Everyone loves Baba Yoda, but official characters were difficult to find because Disney didn't want to spoil the surprise for the little green alien by premiering toys and t-shirts before The Mandalorian . In this vacuum, many enterprising Etsy sellers have popped up to sell their own homemade Baby Yoda plush toys and toys – at least until Disney began to publish pirated listings removal from Etsy.
Several Etsy sellers tell The Verge that their listings have been removed, popular products cut, and existing sales disrupted. A shop assistant, Tanya, who runs the YourStuffedMemories soft toy store, has been selling homemade baby Yoda plush toys for about a month when she got a message from Etsy. She had deactivated her sales list after receiving a complaint from Disney about using the words "Star Wars," "Mandalorian," and "Yoda" to sell the plush toys.
Another saleswoman, Kate, had a listing for a Baby Yoda-style dice bag in their Etsy HedgeCrafts store, for similar reasons, the character removed. Most of the businesses that The Verge spoke to have had shutdowns in the past week.
The original offers for these stores were extremely popular: a Yoda doll had “over 2,000 views and 300 favorites”. Another salesperson said that she saw at least 100 to 200 views a day. Removing the listings also caused problems with existing orders for at least one seller and delayed delivery as they tried to match orders in Etsy's system between the old and new listings. (My own order for a Baby Yoda from YourStuffedMemories was delayed, among other things.)
The decrease occurred when Disney finally started selling its own Baby Yoda toys and soft toys, including dolls that can be pre-ordered, and of a planned Build-A-Bear partnership for later this year. Disney strangely managed to offer hit-style products very slowly. After the premiere of the show, it took a few weeks for Disney to sell even the most lackluster T-shirts and mugs. In this void, the Etsy market was one of the few places where Baby Yoda products were available – often better looking than Disney would offer.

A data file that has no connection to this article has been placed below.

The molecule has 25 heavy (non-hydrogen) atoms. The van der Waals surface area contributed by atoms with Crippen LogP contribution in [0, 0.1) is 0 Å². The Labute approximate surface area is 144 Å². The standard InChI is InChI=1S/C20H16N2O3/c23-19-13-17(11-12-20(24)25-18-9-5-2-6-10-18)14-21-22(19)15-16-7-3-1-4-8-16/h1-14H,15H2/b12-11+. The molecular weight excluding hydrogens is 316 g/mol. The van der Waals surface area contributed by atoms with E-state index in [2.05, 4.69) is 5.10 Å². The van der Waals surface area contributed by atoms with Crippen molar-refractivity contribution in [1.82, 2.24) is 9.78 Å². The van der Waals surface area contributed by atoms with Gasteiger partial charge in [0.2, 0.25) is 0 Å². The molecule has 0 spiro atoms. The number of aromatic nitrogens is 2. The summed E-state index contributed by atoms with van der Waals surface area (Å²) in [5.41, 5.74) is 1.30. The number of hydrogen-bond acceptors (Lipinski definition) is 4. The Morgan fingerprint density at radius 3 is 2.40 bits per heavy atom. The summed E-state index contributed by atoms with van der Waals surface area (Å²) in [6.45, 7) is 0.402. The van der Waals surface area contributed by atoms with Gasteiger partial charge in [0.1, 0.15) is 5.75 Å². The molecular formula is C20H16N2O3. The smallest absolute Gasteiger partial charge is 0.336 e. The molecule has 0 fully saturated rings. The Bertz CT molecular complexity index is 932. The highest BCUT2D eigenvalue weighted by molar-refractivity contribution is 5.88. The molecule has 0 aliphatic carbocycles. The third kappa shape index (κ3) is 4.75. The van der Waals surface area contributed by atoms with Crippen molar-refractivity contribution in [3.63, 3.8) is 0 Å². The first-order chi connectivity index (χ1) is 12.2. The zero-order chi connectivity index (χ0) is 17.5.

It's a difficult situation for sellers. Baby Yoda (such as Star Wars, The Mandalorian, and Yoda) is owned by Disney, and the company has the legal right to enforce its intellectual property and prevent others from benefiting from its work. But fans were excited about products that Disney does not offer, and the sellers' handmade toys can supply new customers to Etsy stores, which usually sell much less well-known goods, such as stuffed unicorns and wall decorations. Tanya, the only salesperson who gave approximate sales figures, reported The Verge that she had sold about 200 plush toys.
Etsy declined to comment on the shutdowns, but referred to its "Intellectual Property Policy". It states that "Etsy reserves the right to disable listings, shops, or accounts" when intellectual property claims are made. Disney has not yet responded to a comment request.
Tanya has the sale of her soft toys under the ambiguous name "The Baby Child" with all direct references to [19459003wiederaufgenommen] Star Wars and The Mandalorian away. She is still worried that Disney might try to remove the listing, but the shutdown has already had an impact – as the Star Wars keywords have made it difficult to find her product and viewing her page slows to a trickle of two to 10 views a day.
Kate also re-listed her dice bag with a more general description: "Is he an alien, a goblin? … his origin is unknown." List it again without the keywords Star Wars but she believes the slowdown is the best: all of her bags are handmade and she has been on orders for weeks.
The 1OOAcreWoodshop has a similar approach: it now sells a "Baby Alien Plush Doll". Although the company The Verge reports that this is the case, it has dropped significantly to the new list as a result.
You are not the only one. A quick search on Etsy for "the kid" or "the alien" reveals a variety of shops trying to avoid Disney's gaze. However, Disney's copyright claims seem strange, and there are still thousands of offers on the website that blatantly sell "Baby Yoda" and "Mandalorian" markets. It is not clear why these specific entries were selected, but their popularity may have played a role. Kate said her dice bag became more popular when Geek Girls exposed it in December, which brought shoppers into her store and increased sales – at least until Disney discovered it.